Charter Schools Win Contract Victory

TALLAHASSEE, Fla. Legislation to create a standardized contract between charter schools and local school districts cleared a divided state House today. And it passed over the objections of most school boards.

Florida created charter schools in 1996. They remained public schools funded by state dollars, the legislation debated by the state House would take away bargaining power for local districts that must approve those Charter schools.

Rep Mark Danish of Tampa told fellow lawmakers educators are not happy. "All 67 school districts in the state of Florida do not like this bill"

Every teacher who is also a legislator voted against the charter change, like Rep. Carl Zimmerman. "All the School boards are down on it, all the superintendents are down on it, and a lot of charter schools are down on it."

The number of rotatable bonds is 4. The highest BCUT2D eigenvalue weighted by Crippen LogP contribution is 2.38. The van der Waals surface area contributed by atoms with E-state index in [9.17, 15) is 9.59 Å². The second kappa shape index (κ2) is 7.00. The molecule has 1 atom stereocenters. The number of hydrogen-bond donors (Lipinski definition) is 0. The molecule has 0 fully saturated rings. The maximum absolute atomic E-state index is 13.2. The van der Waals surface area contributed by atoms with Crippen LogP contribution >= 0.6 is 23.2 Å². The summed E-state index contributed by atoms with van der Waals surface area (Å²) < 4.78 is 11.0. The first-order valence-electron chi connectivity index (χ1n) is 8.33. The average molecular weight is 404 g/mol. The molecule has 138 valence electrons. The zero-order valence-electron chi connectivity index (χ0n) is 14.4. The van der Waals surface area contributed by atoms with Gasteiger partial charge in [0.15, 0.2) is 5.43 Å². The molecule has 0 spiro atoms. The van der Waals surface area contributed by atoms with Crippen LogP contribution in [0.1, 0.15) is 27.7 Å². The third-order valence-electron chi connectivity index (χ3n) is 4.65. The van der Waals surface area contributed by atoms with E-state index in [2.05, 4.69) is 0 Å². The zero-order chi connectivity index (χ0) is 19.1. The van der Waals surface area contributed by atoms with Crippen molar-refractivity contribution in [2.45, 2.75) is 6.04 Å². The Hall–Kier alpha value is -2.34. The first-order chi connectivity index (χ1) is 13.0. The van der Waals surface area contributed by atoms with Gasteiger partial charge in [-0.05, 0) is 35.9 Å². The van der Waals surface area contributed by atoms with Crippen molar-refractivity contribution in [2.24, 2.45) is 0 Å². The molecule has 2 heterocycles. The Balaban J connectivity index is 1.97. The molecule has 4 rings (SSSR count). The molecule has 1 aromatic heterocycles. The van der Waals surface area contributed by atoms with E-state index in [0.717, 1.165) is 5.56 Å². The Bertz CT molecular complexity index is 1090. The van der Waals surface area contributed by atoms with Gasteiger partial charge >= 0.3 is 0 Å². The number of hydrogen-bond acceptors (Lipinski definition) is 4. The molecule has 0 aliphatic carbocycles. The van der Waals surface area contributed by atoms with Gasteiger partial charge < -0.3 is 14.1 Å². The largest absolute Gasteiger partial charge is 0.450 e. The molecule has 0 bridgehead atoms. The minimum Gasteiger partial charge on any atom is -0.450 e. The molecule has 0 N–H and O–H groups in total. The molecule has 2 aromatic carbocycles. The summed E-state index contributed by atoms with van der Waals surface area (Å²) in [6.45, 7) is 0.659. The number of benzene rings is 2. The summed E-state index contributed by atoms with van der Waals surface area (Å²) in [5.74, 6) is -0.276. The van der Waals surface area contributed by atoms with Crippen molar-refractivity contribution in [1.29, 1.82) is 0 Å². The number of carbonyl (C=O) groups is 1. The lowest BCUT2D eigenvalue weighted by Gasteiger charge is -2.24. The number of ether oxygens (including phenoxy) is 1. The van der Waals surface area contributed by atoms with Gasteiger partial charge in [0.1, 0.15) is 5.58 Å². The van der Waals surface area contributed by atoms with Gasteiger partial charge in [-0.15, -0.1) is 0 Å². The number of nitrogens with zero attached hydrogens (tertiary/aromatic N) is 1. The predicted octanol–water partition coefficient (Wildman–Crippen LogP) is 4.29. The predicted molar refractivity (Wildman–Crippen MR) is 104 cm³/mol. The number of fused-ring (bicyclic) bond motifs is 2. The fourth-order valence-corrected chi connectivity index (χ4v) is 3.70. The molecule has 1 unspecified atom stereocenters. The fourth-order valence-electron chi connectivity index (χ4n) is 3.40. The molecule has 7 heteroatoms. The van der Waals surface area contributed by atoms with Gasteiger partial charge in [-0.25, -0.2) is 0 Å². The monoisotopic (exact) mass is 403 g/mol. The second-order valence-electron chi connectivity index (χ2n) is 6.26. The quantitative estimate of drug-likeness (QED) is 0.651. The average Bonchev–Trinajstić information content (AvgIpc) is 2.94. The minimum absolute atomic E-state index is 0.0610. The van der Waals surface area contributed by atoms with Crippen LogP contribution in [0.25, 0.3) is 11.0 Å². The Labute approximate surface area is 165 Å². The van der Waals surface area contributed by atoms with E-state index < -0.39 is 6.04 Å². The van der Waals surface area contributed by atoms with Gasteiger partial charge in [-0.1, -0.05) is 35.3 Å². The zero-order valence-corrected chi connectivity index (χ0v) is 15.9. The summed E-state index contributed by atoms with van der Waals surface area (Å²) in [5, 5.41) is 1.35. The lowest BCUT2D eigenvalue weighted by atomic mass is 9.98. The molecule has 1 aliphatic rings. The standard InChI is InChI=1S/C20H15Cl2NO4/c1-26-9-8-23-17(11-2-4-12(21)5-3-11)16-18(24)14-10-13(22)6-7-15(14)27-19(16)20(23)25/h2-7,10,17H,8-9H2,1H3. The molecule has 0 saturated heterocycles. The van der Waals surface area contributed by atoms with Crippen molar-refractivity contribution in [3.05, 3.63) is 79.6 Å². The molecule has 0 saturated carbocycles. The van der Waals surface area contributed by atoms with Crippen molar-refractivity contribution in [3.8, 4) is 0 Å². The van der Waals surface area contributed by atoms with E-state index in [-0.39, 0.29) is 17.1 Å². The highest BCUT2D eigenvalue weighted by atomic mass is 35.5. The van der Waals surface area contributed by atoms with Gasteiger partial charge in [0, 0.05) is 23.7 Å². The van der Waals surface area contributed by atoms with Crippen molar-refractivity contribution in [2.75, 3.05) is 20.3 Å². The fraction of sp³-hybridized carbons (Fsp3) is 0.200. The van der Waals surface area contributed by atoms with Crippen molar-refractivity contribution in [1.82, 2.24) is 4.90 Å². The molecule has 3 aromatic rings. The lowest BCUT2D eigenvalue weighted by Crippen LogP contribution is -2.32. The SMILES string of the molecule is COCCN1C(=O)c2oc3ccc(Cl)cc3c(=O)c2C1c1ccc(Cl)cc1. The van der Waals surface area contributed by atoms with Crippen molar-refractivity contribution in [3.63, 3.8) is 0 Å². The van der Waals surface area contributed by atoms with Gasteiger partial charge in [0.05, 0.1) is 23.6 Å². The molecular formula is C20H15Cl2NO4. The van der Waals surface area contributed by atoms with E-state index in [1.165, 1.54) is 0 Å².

Five Republicans joined Democrats in opposing the bill. But Representative Janet Adkins of Fernandina Beach, who supports it says the legislation will force unfriendly school districts to approve charters. "It's about the students. It's about making sure the parents have that choice to make those decisions for their students."

The legislation allows out-of-state companies to come in and be judged by their out-of-state performance, and it allows charters to begin operating while they're still negotiating with school districts.

Teacher and state Representative Karen Castor Dentel says the change will neuter local decision makers. "It will take all the decision away from the local school boards. They won't be able to negotiate their own contracts."

The legislation must still clear the state Senate where it will face a much closer vote.

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